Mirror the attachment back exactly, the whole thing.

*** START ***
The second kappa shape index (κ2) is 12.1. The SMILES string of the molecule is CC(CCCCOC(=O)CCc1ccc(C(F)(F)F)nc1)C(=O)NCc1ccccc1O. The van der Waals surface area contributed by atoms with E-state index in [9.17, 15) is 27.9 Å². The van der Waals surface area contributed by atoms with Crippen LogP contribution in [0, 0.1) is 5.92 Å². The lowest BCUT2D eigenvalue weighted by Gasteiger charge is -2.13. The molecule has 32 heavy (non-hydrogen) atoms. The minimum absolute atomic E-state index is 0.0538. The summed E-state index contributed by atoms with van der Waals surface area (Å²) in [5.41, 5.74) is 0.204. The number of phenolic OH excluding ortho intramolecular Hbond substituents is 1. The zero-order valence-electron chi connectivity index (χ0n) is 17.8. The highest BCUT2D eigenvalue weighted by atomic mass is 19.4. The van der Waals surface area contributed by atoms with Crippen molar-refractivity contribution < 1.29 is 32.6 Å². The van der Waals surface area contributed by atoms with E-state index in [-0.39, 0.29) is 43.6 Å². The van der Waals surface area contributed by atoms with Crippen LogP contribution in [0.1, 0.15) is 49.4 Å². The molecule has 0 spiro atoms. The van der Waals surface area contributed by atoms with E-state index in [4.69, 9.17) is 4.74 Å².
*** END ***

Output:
The second kappa shape index (κ2) is 12.1. The SMILES string of the molecule is CC(CCCCOC(=O)CCc1ccc(C(F)(F)F)nc1)C(=O)NCc1ccccc1O. The van der Waals surface area contributed by atoms with E-state index in [9.17, 15) is 27.9 Å². The van der Waals surface area contributed by atoms with Crippen LogP contribution in [0, 0.1) is 5.92 Å². The lowest BCUT2D eigenvalue weighted by Gasteiger charge is -2.13. The molecule has 32 heavy (non-hydrogen) atoms. The minimum absolute atomic E-state index is 0.0538. The summed E-state index contributed by atoms with van der Waals surface area (Å²) in [5.41, 5.74) is 0.204. The number of phenolic OH excluding ortho intramolecular Hbond substituents is 1. The zero-order valence-electron chi connectivity index (χ0n) is 17.8. The highest BCUT2D eigenvalue weighted by atomic mass is 19.4. The van der Waals surface area contributed by atoms with Crippen molar-refractivity contribution < 1.29 is 32.6 Å². The van der Waals surface area contributed by atoms with E-state index in [-0.39, 0.29) is 43.6 Å². The van der Waals surface area contributed by atoms with Crippen LogP contribution in [0.1, 0.15) is 49.4 Å². The molecule has 0 spiro atoms. The van der Waals surface area contributed by atoms with E-state index in [4.69, 9.17) is 4.74 Å².